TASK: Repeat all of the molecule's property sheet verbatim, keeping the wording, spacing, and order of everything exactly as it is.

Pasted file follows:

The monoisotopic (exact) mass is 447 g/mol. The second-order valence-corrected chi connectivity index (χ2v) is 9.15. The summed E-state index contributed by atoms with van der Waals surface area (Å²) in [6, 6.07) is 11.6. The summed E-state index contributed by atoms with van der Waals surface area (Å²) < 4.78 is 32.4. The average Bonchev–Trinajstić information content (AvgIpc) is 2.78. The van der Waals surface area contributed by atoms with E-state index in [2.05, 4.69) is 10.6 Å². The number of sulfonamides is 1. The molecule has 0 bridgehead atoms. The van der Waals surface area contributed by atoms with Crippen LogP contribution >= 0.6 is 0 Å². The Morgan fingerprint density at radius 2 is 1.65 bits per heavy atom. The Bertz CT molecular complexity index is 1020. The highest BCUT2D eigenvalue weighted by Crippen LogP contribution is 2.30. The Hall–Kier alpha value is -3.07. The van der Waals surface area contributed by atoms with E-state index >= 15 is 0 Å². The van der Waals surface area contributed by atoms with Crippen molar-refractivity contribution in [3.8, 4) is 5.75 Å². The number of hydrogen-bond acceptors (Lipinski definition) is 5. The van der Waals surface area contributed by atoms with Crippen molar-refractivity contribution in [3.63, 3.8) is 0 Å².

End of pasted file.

The monoisotopic (exact) mass is 447 g/mol. The second-order valence-corrected chi connectivity index (χ2v) is 9.15. The summed E-state index contributed by atoms with van der Waals surface area (Å²) in [6, 6.07) is 11.6. The summed E-state index contributed by atoms with van der Waals surface area (Å²) < 4.78 is 32.4. The average Bonchev–Trinajstić information content (AvgIpc) is 2.78. The van der Waals surface area contributed by atoms with E-state index in [2.05, 4.69) is 10.6 Å². The number of sulfonamides is 1. The molecule has 0 bridgehead atoms. The van der Waals surface area contributed by atoms with Crippen LogP contribution >= 0.6 is 0 Å². The Morgan fingerprint density at radius 2 is 1.65 bits per heavy atom. The Bertz CT molecular complexity index is 1020. The highest BCUT2D eigenvalue weighted by Crippen LogP contribution is 2.30. The Hall–Kier alpha value is -3.07. The van der Waals surface area contributed by atoms with E-state index >= 15 is 0 Å². The van der Waals surface area contributed by atoms with Crippen molar-refractivity contribution in [3.8, 4) is 5.75 Å². The number of hydrogen-bond acceptors (Lipinski definition) is 5. The van der Waals surface area contributed by atoms with Crippen molar-refractivity contribution in [3.63, 3.8) is 0 Å².